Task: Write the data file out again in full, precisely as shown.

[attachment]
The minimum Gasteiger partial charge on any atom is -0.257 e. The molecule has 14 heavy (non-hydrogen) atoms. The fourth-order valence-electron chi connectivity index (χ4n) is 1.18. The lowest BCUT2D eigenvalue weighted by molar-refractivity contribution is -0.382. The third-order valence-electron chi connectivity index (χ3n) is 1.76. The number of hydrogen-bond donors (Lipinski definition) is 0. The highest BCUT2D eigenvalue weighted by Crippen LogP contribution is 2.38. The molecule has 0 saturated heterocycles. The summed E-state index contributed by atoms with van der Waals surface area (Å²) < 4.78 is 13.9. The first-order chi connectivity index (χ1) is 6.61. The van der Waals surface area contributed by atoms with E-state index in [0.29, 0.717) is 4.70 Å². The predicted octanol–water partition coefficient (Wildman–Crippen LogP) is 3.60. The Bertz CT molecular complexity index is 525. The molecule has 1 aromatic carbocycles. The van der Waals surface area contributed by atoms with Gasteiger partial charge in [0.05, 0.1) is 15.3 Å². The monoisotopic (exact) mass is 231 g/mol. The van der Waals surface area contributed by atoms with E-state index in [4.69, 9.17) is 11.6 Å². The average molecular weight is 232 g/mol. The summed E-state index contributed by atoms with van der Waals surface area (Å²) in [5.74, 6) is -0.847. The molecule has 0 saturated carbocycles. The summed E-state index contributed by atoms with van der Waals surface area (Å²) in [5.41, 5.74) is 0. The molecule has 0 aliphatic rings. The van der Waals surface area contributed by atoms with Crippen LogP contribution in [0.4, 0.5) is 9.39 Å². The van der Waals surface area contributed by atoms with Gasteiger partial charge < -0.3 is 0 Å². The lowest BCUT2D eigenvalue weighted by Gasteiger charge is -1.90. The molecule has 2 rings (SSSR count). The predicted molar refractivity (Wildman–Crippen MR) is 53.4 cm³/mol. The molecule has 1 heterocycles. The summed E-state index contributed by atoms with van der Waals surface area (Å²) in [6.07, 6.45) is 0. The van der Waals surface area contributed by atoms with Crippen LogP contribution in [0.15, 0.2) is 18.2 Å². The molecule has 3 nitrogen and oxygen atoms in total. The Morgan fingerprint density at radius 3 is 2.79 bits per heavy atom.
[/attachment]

The minimum Gasteiger partial charge on any atom is -0.257 e. The molecule has 14 heavy (non-hydrogen) atoms. The fourth-order valence-electron chi connectivity index (χ4n) is 1.18. The lowest BCUT2D eigenvalue weighted by molar-refractivity contribution is -0.382. The third-order valence-electron chi connectivity index (χ3n) is 1.76. The number of hydrogen-bond donors (Lipinski definition) is 0. The highest BCUT2D eigenvalue weighted by Crippen LogP contribution is 2.38. The molecule has 0 saturated heterocycles. The summed E-state index contributed by atoms with van der Waals surface area (Å²) < 4.78 is 13.9. The first-order chi connectivity index (χ1) is 6.61. The van der Waals surface area contributed by atoms with E-state index in [0.29, 0.717) is 4.70 Å². The predicted octanol–water partition coefficient (Wildman–Crippen LogP) is 3.60. The Bertz CT molecular complexity index is 525. The molecule has 1 aromatic carbocycles. The van der Waals surface area contributed by atoms with Gasteiger partial charge in [0.05, 0.1) is 15.3 Å². The monoisotopic (exact) mass is 231 g/mol. The van der Waals surface area contributed by atoms with E-state index in [4.69, 9.17) is 11.6 Å². The average molecular weight is 232 g/mol. The summed E-state index contributed by atoms with van der Waals surface area (Å²) in [5.74, 6) is -0.847. The molecule has 0 saturated carbocycles. The summed E-state index contributed by atoms with van der Waals surface area (Å²) in [5.41, 5.74) is 0. The molecule has 0 aliphatic rings. The van der Waals surface area contributed by atoms with Crippen LogP contribution in [0.4, 0.5) is 9.39 Å². The van der Waals surface area contributed by atoms with Gasteiger partial charge < -0.3 is 0 Å². The lowest BCUT2D eigenvalue weighted by Gasteiger charge is -1.90. The molecule has 2 rings (SSSR count). The predicted molar refractivity (Wildman–Crippen MR) is 53.4 cm³/mol. The molecule has 1 heterocycles. The summed E-state index contributed by atoms with van der Waals surface area (Å²) in [6.07, 6.45) is 0. The van der Waals surface area contributed by atoms with Crippen LogP contribution in [0.15, 0.2) is 18.2 Å². The molecule has 3 nitrogen and oxygen atoms in total. The Morgan fingerprint density at radius 3 is 2.79 bits per heavy atom.